Sunday, March 1, 2009

"What is this Twitter? What is it all about?"

So I'm watching Chris Matthews this morning and they talked about Congressmen Twittering. They laugh smugly at the Congressmen and women that tweet (HAA! Tweet, what a silly word) about all the inane crap in their day. Then they proceed to read tweets from Congressmen derisively.

Wow, I've never heard that POV. I've never heard anyone say any, "I don't want to know what people had for breakfast!" Right, because that's all Twitter is, people talking about what they had for breakfast. Yes, if your not a professional media person, and you lay this on me, I'll give you a pass. Chris Matthews doesn't get one, he definitely knows better. If not he's an ass.

The 140 character limit lowers the mental commitment of Tweeting. Its easy, its short, its layered next 100 other people's tweets. You don't need to over analyze your thoughts before you distribute. And most people don't. When you follow someone what you typically get is a less filtered view of them. Does that filter let uninteresting stuff through. Yes. (CM mocks this is as if there's no uninteresting stuff on the news) But on Twitter its much easier to move onto the next thing compared to TV. My guess is that if you follow someone, you might get at least couple insightful thoughts from your Congressman per month. How many would you get otherwise?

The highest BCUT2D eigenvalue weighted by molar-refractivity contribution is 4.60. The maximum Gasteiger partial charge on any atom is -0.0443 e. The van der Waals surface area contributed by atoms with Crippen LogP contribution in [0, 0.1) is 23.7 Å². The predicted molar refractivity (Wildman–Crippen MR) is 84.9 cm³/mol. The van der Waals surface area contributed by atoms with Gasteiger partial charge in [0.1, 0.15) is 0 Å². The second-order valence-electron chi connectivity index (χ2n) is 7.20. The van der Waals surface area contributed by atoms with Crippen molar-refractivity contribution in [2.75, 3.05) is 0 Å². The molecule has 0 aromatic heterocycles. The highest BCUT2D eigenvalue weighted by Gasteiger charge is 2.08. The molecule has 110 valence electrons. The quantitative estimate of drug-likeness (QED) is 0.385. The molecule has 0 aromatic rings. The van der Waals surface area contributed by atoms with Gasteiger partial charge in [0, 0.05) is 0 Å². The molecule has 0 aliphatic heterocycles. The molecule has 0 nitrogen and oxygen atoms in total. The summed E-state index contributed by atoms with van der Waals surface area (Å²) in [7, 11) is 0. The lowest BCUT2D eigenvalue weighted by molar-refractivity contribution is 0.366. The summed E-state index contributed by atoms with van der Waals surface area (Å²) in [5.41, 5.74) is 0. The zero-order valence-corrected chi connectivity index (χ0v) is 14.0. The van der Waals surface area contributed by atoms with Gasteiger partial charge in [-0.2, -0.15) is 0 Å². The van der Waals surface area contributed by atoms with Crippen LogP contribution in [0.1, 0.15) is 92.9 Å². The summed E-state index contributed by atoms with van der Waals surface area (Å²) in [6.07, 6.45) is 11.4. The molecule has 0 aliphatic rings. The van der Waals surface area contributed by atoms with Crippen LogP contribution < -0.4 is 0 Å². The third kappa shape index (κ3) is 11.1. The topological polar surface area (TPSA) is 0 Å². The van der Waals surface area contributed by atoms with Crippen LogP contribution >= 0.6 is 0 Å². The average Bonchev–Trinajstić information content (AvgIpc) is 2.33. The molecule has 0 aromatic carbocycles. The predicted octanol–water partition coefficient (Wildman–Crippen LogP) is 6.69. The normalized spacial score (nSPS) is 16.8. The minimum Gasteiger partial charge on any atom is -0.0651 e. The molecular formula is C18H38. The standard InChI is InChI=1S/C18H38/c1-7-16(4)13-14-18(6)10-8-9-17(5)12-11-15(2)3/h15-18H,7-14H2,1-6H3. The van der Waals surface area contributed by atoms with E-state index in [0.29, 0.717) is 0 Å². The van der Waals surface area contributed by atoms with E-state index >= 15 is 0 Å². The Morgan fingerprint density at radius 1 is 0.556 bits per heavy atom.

Maybe Chris is worried because when I get to hear directly from my Congressmen, maybe I'll rely less on the practiced, spun, rehearsed, talking points these people swill on his show. I might form opinions of these people on my own instead relying on his biased filter.

Anything that bypasses Chris Matthews and connects me to my elected officials is good. The elitist derision of that direct contact offends me. The sheep that are managed by Matthews and others like him, are probably talking to their friends today about how stupid Congressmen that use Twitter are. Hopefully some of those people Google "Chris Matthews Twitter" and this post comes up and they choose to follow and learn more about their elected officials.
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